Historic Opportunity for Stronger Protections in New Arctic National Wildlife Refuge Planning Process
the U.S. Fish & Wildlife Service began its update of the Arctic National Wildlife Refuge’s 22-year old Comprehensive Conservation Plan to guide long-term stewardship of this conservation area including wilderness and wild and scenic river reviews. On this 50th anniversary of America’s wilderness refuge we have a great opportunity to promote stronger protection for future generations.
Fairbanks, Alaska— Today, the U.S. Fish & Wildlife Service began its update of the Arctic National Wildlife Refuge’s 22-year old Comprehensive Conservation Plan to guide long-term stewardship of this conservation area including wilderness and wild and scenic river reviews.
“On this 50th anniversary of the Arctic National Wildlife Refuge—America’s wilderness refuge—we have a great opportunity to promote stronger protection for this uniquely intact Arctic landscape so we pass it on undiminished for future generations,” said Pamela A. Miller, Arctic Program Director.
“The wilderness review gives Alaskans an historic chance to promote stronger protections for the entire refuge and particularly its vital coastal plain which was left out in 1980 when Congress designated wilderness for the rest of the original Arctic Refuge established 50-years ago,” said Miller. “The migratory birds coming north now remind us how connected the wild Arctic Refuge is to the rest of the United States as birds fly to its vital coasts from all 50 states.”
The biological heart of the Arctic Refuge deserves our nation’s strongest kind of protection— Wilderness— as it is the most important land denning area for polar bears in the United States, nesting and feeding habitat for millions of migratory birds, and calving and nursery area for the Porcupine caribou herd which is at the heart of the way of life of the Gwich’in people. The new plan should recognize the special value of the undisturbed ecosystem of the entire Arctic Refuge and its role as a scientific control in understanding the cumulative effects of oil and gas development and climate change.
“There are deep Fairbanks roots in the fight to preserve this corner of Alaskan wilderness,” said Miller, and Alaskan voices continue to press for stronger Arctic Refuge protection.”
Alaskans played a major hand in establishing the refuge 50 years ago, and have taken a stand ever since to protect its integrity by safeguarding it from the dirty business of oil development spills and pollution.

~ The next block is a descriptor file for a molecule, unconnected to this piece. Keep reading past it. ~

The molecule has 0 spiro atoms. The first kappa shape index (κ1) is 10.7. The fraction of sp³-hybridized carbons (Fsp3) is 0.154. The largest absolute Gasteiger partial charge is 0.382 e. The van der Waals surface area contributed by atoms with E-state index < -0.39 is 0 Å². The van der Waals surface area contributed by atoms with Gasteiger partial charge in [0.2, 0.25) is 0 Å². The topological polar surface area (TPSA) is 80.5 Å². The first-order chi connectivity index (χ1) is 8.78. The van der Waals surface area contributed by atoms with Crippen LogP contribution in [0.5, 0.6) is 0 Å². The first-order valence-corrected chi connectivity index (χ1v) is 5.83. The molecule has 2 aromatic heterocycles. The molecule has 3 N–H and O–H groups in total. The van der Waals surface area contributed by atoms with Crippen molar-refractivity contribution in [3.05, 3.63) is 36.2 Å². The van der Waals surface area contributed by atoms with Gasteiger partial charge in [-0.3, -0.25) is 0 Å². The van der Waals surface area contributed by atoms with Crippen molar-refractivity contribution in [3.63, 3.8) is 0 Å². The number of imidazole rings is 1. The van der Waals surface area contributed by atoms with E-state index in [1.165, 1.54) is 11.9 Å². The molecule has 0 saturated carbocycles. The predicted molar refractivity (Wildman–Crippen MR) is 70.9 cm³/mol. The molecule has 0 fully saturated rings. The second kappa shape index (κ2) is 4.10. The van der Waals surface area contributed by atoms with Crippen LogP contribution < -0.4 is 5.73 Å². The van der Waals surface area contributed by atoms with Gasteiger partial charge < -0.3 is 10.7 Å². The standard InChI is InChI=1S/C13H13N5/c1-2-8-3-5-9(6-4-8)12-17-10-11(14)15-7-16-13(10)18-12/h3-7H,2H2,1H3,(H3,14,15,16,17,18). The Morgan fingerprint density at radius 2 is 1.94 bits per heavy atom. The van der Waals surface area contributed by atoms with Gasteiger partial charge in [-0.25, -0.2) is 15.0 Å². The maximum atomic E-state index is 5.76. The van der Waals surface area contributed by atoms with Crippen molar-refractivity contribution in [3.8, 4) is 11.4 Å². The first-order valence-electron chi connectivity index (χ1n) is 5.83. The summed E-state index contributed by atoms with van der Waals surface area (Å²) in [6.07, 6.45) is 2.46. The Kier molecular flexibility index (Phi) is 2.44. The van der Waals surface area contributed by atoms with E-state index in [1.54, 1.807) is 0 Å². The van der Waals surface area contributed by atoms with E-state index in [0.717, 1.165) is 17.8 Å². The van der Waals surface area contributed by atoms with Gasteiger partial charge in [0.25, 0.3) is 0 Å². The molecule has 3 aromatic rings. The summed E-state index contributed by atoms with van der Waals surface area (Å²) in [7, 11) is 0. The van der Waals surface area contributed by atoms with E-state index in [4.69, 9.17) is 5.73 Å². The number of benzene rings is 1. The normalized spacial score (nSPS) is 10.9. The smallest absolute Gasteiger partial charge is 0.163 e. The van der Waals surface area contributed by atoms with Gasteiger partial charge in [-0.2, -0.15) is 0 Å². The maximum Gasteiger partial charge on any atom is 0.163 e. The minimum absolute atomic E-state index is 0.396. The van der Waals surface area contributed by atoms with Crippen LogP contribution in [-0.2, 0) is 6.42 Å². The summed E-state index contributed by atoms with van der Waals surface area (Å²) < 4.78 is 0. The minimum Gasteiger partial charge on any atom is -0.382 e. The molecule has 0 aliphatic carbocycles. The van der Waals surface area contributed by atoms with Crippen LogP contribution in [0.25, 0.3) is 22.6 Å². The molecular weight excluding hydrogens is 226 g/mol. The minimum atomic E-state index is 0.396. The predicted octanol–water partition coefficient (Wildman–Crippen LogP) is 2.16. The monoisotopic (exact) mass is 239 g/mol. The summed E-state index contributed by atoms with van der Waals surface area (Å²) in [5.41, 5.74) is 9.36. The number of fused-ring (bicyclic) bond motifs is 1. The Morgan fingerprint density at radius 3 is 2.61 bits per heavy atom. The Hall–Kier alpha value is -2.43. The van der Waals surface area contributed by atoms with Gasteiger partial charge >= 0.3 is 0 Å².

Long-time Fairbanks resident Ginny Hill Wood, now over 90 years old, worked tirelessly for the refuge establishment and wrote in 1958, “this is the last great wilderness left under the American flag, almost the world. Our children and their children deserve to find some of it as wild, unspoiled, as unique, and as exciting as we have found it.” Wood was a pioneering conservationist of Alaska as well as pioneering woman pilot who was recently awarded the Congressional Gold Medal for her World War II role in the Women’s Airforce Service Pilots.
Among other Refuge founders connected to Fairbanks were Mardy Murie, the first woman graduate of the University of Alaska and recipient of an honorary doctorate as well as winner of the Presidential Medal of Freedom, and her husband Olaus Murie a renowned caribou biologist.
In 1988, a Gwich’in Gathering held in Arctic Village formed the Gwich’in Steering Committee to protect the caribou calving grounds from threatened oil and gas development in the refuge, and leaders Sarah James from Arctic Village, the late Jonathon Solomon from Fort Yukon, and Norma Kassi from Old Crow, Yukon have been honored with the prestigious Goldman Environmental Prize.
The 50th anniversary date is December 6— when in 1960 President Eisenhower’s Interior Secretary established the original refuge, then called the Arctic National Wildlife Range, “for the purpose of preserving unique wildlife, wilderness and recreational values” in this corner of Northeastern Alaska.
But even prior to Alaska statehood, the lands were set aside in 1957 for the purpose of establishing the wildlife refuge and the Fairbanks Daily News-Miner and Anchorage newspaper editorialized in favor of it. At the same time President Eisenhower designated the Arctic Refuge in 1960, he opened over 20 million acres of lands to the oil industry and the State of Alaska – including the “prize” of Prudhoe Bay.